PHOENIX (AP) - Gay marriage has become legal in Arizona after the state's conservative attorney general said Friday that he wouldn't challenge a federal court decision that cleared the way for same-sex unions in the state.
The announcement prompted gay couples in Phoenix to immediately begin lining up at the downtown courthouse to apply for marriage licenses, and there is no waiting period in Arizona that would delay weddings.
David Larance and Kevin Patterson, who were among the couples who sued to overturn the state's ban, waited in the growing line and reflected on the effect of the ruling. "The best way I can describe it, is that it gives me such peace of mind," Patterson said, choking back tears.
The ruling bookends two weeks of nonstop court decisions across the nation, with judges striking down bans on same-sex unions and conservative state officials pushing back in a struggle that has increasingly gone in favor of gay marriage supporters.
Since Oct. 6 - when the U.S. Supreme Court let stand rulings from three appeals courts that struck down bans on gay and lesbian marriages - same-sex couples have begun to wed in several new states.
In the West, for example, couples already have tied the knot in Alaska, Idaho and Nevada, making Montana the lone state under the jurisdiction of the 9th Circuit Court where same-sex couples have not legally wed.
The federal government, meanwhile, announced Friday morning that it will recognize same-sex marriages in seven new states and extend federal benefits to those couples, which brings the total number of states where gay and lesbian unions have federal recognition to 26, plus the District of Columbia.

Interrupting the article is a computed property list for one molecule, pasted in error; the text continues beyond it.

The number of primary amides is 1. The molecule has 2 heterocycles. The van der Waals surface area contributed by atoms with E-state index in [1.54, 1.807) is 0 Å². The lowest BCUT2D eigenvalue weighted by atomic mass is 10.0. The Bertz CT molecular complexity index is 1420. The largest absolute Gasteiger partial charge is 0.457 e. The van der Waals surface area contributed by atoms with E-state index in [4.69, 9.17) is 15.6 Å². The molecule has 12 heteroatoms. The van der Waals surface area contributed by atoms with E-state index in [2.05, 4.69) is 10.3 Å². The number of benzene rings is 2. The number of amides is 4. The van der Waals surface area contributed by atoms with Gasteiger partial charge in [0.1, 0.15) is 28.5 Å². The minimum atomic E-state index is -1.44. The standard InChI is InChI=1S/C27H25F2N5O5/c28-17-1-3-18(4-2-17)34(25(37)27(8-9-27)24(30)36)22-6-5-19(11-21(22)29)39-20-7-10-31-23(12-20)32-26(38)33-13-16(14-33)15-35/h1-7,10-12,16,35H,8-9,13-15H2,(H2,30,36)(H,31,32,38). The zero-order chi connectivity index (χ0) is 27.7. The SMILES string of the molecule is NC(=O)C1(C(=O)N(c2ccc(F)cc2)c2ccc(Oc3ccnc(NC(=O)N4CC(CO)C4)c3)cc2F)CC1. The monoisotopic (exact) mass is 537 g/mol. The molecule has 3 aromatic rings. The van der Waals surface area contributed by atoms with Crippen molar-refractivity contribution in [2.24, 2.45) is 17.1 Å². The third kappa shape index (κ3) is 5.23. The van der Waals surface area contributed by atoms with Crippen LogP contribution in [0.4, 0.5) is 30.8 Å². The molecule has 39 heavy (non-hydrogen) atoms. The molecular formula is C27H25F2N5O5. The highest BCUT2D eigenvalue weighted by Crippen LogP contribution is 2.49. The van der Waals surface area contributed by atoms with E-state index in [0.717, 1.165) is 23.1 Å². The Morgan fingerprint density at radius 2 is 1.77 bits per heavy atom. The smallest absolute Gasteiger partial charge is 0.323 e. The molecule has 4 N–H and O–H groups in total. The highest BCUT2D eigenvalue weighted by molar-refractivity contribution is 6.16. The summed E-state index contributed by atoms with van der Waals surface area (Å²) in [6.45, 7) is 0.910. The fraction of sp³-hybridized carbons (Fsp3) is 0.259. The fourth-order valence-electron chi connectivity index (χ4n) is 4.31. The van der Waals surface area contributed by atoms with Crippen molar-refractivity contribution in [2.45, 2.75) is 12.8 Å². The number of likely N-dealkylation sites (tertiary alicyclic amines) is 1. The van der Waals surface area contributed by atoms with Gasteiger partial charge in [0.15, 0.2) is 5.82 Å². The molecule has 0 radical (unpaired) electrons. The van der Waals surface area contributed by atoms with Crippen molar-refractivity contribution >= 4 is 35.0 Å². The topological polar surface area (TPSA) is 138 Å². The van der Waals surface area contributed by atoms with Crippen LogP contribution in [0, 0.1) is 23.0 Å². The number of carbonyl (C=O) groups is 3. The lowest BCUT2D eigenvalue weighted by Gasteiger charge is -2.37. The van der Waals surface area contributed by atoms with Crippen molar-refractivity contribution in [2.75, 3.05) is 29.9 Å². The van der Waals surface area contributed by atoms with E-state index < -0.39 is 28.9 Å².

Based on the flurry of recent court decisions, including Arizona's ruling Friday, more than 30 states now extend marriage rights to gay couples, and cases are pending in several others.
Arizona's conservative governor, Jan Brewer, who has clashed with President Barack Obama over immigration and other issues, said in a statement that federal courts have thwarted the will of voters and eroded the state's power to regulate laws.
"Simply put, courts should not be in the business of making and changing laws based on their personal agendas," Brewer said. "It is not the role of the judiciary to determine that same-sex marriages should be allowed."
The decision from U.S. District Judge John Sedwick bars Arizona officials from enforcing a 1996 state law and a 2008 voter-approved constitutional amendment that outlawed gay marriage.
Sedwick, who was nominated to the federal bench in 1992 by President George H.W. Bush, ordered the state to "permanently cease" its ban on gay marriage.
Jennifer Pizer, one of the attorneys for the plaintiffs, said she was thrilled with the ruling.
"Some of our couples have been waiting decades. Their happy day has come, and we hope that Arizona embraces this decision and allows same sex couples to enjoy their constitutional rights here in Arizona," said Pizer, an attorney for the Lambda Legal law firm.
Lawyers who pushed both lawsuits argued the state law violated equal-protection and due-process rights and wrongfully denied their clients the benefits of marriage, such as spousal pension benefits, spousal survivorship rights and the ability to make medical decisions for each other.
Attorneys representing the state urged Sedwick to uphold the state's definition of a marriage as a union between a man and woman. They argued the ban furthers the state's interest in connecting a child to his or her biological mother and father and that voters and lawmakers enacted the ban to protect their right to define marriage for their community.
After the attorney general said the state would not fight to stop weddings, a crowd of about a dozen gay couples cheered and rushed into the clerk's office, smiling and hugging.
Michael K. Jeanes, the clerk who oversees the state's most populous county, which includes Phoenix, tweeted immediately after the ruling: "Welcome All to the Clerk's Office. Your marriage license awaits and we are ready to serve you!"